Elder Soares: “Every member of this Church is a pioneer”“I first started learning about the pioneers’ legacy when I was a seminary student in Brazil many years ago,” said Elder Soares, when asked what he knew about the Latter-day Saints who made their way across the plains to Utah, before he began living in the United States.
“I was really inspired by their courage,” he added.
Called as a member of the Quorum of the Twelve Apostles in March 2018, Elder Soares is from São Paulo, Brazil.
Since then, the global faith leader explained that his new assignment as a church apostle exposed him to increased learning opportunities and more appreciation for Latter-day Saint pioneer history.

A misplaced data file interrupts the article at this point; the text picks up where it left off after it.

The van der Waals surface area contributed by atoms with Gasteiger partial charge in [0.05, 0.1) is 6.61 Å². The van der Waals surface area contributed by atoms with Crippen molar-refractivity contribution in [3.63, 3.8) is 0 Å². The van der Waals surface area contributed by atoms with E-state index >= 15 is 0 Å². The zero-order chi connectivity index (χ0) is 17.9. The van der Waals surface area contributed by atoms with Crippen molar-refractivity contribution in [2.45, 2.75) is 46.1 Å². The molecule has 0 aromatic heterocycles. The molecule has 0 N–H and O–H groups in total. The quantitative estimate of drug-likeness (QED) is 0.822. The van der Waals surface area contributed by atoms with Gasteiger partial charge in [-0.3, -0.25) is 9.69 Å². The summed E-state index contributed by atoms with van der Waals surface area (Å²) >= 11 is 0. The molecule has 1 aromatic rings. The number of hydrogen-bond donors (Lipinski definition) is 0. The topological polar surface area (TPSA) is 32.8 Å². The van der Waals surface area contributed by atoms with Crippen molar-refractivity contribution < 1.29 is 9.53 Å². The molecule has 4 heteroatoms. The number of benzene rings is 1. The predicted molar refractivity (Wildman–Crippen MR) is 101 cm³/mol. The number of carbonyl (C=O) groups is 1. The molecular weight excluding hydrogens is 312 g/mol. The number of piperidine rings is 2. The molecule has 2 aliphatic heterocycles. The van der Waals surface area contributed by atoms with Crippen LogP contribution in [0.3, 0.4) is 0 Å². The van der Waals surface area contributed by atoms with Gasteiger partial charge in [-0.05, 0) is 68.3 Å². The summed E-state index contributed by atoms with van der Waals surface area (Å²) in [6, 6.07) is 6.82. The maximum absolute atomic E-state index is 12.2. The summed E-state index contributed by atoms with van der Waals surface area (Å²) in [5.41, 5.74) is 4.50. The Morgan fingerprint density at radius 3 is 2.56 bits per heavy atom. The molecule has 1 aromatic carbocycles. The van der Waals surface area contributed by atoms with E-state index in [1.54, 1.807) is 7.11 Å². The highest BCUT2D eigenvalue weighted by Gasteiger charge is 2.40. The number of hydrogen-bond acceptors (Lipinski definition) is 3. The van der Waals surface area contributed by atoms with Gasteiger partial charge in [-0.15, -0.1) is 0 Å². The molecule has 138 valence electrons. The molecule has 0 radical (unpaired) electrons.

“My respect and admiration for the pioneers’ legacy has grown a lot since I moved here to the United States,” said Elder Soares.
Even though time has passed, Elder Soares added that modern-day Saints are tasked with a special responsibility.
“Pioneers in the church have left a great legacy to us new generations, and we have to continue it through our service,” he said. “It reminds me of the teachings of the Savior when He said, ‘By their fruits, you shall know them,’ because the pioneers’ fruits are very good.
“There are many people suffering these days,” said Elder Soares. “Our smile, our service, our extended arms can really show them the love the Savior has for them. … I think that’s the best way to honor the pioneer heritage.”
Although Pioneer Day is celebrated as an official holiday in Utah, the Brazilian apostle noted that modern-day Latter-day Saints are pioneers in their own way, wherever they live.